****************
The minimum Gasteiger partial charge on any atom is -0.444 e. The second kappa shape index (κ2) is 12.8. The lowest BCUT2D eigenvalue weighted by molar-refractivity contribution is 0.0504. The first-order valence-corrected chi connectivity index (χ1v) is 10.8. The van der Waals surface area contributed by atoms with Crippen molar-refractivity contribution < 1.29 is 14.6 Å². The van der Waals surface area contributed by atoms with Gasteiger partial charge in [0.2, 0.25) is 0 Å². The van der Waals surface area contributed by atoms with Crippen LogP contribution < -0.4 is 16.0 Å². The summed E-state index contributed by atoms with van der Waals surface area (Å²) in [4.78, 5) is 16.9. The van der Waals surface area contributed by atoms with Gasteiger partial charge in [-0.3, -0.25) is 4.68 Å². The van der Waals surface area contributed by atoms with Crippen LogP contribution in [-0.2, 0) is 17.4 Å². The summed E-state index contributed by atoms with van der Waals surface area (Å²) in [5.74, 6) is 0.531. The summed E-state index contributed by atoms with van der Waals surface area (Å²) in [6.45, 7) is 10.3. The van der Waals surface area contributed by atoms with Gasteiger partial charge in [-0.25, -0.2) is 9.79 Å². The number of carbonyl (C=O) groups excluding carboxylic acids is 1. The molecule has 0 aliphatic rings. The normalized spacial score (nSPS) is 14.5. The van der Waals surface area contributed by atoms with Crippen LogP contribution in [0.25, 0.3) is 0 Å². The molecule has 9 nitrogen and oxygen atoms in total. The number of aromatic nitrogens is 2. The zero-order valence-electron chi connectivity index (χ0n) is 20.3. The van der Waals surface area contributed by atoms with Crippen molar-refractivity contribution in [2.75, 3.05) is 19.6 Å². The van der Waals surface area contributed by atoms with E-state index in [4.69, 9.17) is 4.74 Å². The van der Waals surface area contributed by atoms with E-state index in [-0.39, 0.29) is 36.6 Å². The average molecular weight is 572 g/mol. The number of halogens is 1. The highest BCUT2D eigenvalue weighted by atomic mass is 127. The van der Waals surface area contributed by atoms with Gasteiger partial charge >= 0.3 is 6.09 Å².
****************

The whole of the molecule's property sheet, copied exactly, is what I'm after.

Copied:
The minimum Gasteiger partial charge on any atom is -0.444 e. The second kappa shape index (κ2) is 12.8. The lowest BCUT2D eigenvalue weighted by molar-refractivity contribution is 0.0504. The first-order valence-corrected chi connectivity index (χ1v) is 10.8. The van der Waals surface area contributed by atoms with Crippen molar-refractivity contribution < 1.29 is 14.6 Å². The van der Waals surface area contributed by atoms with Gasteiger partial charge in [0.2, 0.25) is 0 Å². The van der Waals surface area contributed by atoms with Crippen LogP contribution < -0.4 is 16.0 Å². The summed E-state index contributed by atoms with van der Waals surface area (Å²) in [4.78, 5) is 16.9. The van der Waals surface area contributed by atoms with Gasteiger partial charge in [-0.3, -0.25) is 4.68 Å². The van der Waals surface area contributed by atoms with Crippen LogP contribution in [-0.2, 0) is 17.4 Å². The summed E-state index contributed by atoms with van der Waals surface area (Å²) in [5.74, 6) is 0.531. The summed E-state index contributed by atoms with van der Waals surface area (Å²) in [6.45, 7) is 10.3. The van der Waals surface area contributed by atoms with Gasteiger partial charge in [-0.25, -0.2) is 9.79 Å². The number of carbonyl (C=O) groups excluding carboxylic acids is 1. The molecule has 0 aliphatic rings. The normalized spacial score (nSPS) is 14.5. The van der Waals surface area contributed by atoms with Crippen LogP contribution in [0.25, 0.3) is 0 Å². The molecule has 9 nitrogen and oxygen atoms in total. The number of aromatic nitrogens is 2. The zero-order valence-electron chi connectivity index (χ0n) is 20.3. The van der Waals surface area contributed by atoms with Crippen molar-refractivity contribution in [2.75, 3.05) is 19.6 Å². The van der Waals surface area contributed by atoms with E-state index in [4.69, 9.17) is 4.74 Å². The van der Waals surface area contributed by atoms with E-state index in [-0.39, 0.29) is 36.6 Å². The average molecular weight is 572 g/mol. The number of halogens is 1. The highest BCUT2D eigenvalue weighted by atomic mass is 127. The van der Waals surface area contributed by atoms with Gasteiger partial charge >= 0.3 is 6.09 Å².